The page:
The ping command sends one or more requests to a system asking for a response. It’s typically used to check that a system is up and running, verify an IP address, or prove that the sending system can reach the remote one (i.e., verify the route). The ping command is also one that network intruders often use as a first step in identifying systems on a network that they might next want to attack. In this post, we’re going to take a quick look at how ping works and then examine options for configuring systems to ignore these requests.
How ping works
The name “ping” came about because the ping command works in a way that is similar to sonar echo-location which used sound propogation for navigation. The sound pulses were called “pings”. The ping command on Unix and other systems sends an ICMP ECHO_REQUEST to a specified computer, which is then expected to send an ECHO_REPLY. The requests and replies are very small packets. On many systems, the default is to send four such packets and display the result of each request and each reply with a summary at the end. Others continue sending pings until the person issuing the command enters control-C to stop the process.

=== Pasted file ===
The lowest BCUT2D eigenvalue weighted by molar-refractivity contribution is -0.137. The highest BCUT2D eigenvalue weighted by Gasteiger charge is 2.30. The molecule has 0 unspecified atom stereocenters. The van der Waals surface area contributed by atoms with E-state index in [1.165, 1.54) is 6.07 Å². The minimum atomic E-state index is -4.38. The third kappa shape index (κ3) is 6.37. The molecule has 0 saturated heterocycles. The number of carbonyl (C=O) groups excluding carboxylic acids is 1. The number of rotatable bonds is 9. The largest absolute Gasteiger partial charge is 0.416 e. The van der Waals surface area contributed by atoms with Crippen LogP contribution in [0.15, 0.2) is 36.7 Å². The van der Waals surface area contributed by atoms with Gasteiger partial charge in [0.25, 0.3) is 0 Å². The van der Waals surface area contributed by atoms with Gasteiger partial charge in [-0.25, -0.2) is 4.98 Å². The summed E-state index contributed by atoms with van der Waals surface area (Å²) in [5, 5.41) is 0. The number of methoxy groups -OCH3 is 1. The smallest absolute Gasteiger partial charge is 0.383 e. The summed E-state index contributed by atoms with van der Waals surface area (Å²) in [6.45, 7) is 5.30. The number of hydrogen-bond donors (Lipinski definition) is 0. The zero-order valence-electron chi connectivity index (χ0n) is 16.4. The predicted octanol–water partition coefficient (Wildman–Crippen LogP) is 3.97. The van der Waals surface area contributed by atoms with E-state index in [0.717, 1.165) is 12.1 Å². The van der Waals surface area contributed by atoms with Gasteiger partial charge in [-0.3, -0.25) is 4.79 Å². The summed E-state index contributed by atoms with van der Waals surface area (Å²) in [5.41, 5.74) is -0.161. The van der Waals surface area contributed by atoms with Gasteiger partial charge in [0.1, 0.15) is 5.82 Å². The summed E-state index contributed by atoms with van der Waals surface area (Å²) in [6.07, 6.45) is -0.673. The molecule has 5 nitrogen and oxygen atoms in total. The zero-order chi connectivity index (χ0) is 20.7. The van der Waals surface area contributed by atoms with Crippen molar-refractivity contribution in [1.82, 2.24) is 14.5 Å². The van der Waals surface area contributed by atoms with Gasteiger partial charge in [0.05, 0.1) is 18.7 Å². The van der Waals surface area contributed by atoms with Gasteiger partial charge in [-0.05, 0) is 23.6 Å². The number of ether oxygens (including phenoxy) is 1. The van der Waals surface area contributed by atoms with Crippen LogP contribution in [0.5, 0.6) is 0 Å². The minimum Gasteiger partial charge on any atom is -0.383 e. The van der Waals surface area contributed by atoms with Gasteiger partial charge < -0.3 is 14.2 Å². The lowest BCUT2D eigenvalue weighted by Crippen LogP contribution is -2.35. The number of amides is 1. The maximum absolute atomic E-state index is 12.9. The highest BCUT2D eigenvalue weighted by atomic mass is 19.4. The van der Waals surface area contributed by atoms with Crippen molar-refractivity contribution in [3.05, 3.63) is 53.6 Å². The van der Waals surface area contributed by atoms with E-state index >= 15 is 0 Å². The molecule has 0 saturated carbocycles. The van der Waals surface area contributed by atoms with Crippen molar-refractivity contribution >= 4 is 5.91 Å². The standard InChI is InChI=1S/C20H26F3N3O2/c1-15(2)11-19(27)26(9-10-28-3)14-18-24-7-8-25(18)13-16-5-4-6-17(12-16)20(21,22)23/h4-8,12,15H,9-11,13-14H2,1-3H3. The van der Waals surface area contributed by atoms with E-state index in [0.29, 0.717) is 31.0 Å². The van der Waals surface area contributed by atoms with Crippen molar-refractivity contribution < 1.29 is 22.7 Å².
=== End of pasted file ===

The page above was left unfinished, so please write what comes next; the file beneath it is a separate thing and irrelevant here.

From: Network World